In utilization of the device of this invention in producing a cast for replica of the individual teeth a portion of quick set plaster 40 is placed in the center of plastic top 20 of work table 19. The quick set plaster 40 is covered with a thin plastic membrane 41 after which impression tray 42 carrying the impression 43 is placed on the plastic membrane 41. The impression tray 42 is permitted to settle into the quick set plaster 40 forming a stable support. The procedures are delayed sufficiently to permit the quick set plaster 40 to harden or arrive at a stable configuration.


At this stage of the procedure the combination of this invention becomes particulrly self-evident to a dentist or skilled technician. In the following casting procedures, replicas of the individual teeth may be accurately produced. To accomplish this individual brass dowel pins 37 must be precisely positioned in the center of a tooth indentation 44 which is to be subjected to restoration procedures. Horizontal horseshoe magnet 33 is placed on first horizontal plate 19 with vertical horseshoe magnet 34 projecting over tooth indentation 44. Dowel support rod 36 carrying brass dowel pin 37 is placed in contact with vertical horseshoe magnet 34 and the magnets 33 and 34 shifted in position to the point wherein dowel support rod 36 is exactly in the center of tooth indentation 44. Dowel support rod 36 may be moved laterally, elevated or lowered to precisely place the brass dowel pin 37 in the center of the tooth indentation 44.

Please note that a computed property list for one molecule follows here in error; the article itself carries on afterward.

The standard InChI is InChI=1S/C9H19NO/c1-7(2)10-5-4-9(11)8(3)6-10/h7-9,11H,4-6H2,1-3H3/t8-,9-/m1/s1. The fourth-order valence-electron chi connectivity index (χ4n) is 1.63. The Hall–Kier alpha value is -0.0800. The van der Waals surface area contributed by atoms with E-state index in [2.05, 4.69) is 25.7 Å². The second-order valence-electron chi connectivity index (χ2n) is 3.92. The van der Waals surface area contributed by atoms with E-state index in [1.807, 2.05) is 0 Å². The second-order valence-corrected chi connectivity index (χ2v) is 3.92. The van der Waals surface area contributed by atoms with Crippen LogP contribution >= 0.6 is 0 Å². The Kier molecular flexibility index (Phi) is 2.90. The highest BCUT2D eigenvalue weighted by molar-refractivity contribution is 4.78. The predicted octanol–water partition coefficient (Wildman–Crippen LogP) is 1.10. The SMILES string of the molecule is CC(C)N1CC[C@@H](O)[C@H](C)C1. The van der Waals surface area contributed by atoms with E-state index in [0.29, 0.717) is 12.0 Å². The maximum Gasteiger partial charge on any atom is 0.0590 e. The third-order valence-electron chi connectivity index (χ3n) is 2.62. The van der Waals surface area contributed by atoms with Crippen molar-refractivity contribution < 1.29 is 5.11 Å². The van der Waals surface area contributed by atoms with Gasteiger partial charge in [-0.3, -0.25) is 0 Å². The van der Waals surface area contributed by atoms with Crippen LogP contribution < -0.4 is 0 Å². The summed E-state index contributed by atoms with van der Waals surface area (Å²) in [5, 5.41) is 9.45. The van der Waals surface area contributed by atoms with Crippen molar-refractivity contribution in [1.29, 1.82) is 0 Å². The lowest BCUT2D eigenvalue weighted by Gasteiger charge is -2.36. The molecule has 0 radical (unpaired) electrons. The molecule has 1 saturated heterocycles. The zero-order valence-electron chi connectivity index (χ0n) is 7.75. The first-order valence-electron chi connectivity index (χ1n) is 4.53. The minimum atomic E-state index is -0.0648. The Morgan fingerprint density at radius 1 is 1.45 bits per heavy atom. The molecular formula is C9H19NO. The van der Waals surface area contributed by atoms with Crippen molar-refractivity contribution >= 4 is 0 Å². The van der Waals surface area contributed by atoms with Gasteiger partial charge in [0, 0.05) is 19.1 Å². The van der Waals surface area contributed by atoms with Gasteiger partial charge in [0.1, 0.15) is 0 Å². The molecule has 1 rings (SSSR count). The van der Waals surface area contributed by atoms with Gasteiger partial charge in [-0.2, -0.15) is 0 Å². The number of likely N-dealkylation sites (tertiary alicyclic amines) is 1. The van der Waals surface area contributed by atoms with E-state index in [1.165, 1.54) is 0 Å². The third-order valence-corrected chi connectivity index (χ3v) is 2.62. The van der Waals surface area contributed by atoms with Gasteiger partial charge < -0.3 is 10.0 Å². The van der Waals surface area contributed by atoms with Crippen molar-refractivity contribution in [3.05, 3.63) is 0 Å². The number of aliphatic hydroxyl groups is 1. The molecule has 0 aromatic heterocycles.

For an illustration of the flexibility afforded in positioning dowel pins utilizing the device, reference is particularly made to FIG. 1. In positioning the dowel support rod 36 carrying the brass dowel pin 37, it is rather self-evident that horizontal, horseshoe magnet 33 may be slid across and placed in any desired position on the face of the first horizontal plate 14. Dowel support rod 36 can be tilted at any desired angle from the vertical along the face of vertical, horseshoe magnet 34. The shifting of horizontal horseshoe magnet 33 on first horizontal plate 14 in combination with this shifting of dowel support rod 36 along the face of vertical horseshoe magnet 34 allows considerable latitude of positioning and angular adjustment. From the illustration of FIG. 1, it appears that it is quite possible to place dowel support rod 36 on the side of vertical, horseshoe magnet 34, thereby permitting a tilting of dowel support rod along the side of magnet 34. This selectively of positioning of dowel support rod 36 along the face or side of vertical horseshoe magnet 34 permits extensive latitude in laterally, vertically, and angularly positioning of the brass dowel pins 37 in the operation of the device of this invention. By the utilization of additional magnets and additional dowel support rods 36 other castings of individual teeth may be accomplished. With the dowel support rods 36 carrying the brass dowel pins 37 in the exact desired position the adjustable work table 19 is lowered to its bottom position and a first mix of stone 45 partially filling impression 43 is poured into position. Once this is accomplished the work table 19 is elevated to its exact former position by means of rotating the pinion knurled knobs 30 until reference pointer 16 contacts the upper surface of plastic top 20 which returns each component to the identical position the components were at the time the dowel support rods 36 and the brass dowel pins were adjusted into position. This first mix of stone 45 is permitted to set at which time it is coated with a releasing lubricant 46. At this point in the procedure the impression tray 42 carrying the impression 43 and the soldified first mix of stone 45 may be removed from the work table 19. The added second mix of stone 47 is placed on the impression 43 in the impression tray 42 forming the desired configuration for facility in handling and permitting to solidify. When the setting or curing process is completed the cast impression may be removed from the impression tray. The individual teeth which are to be the subject of restoration are separated from the remainder of the casting by saw cuts 48. With a saw cut 48 separating the individual tooth a tapping on the tip of dowel pin 37 will release the individual tooth from the casting. In pouring the second mix of stone 47 a slightly exposed tip 49 of the dowel pin 37 should remain visible. A tapping of this exposed tip 49 should release the individual tooth.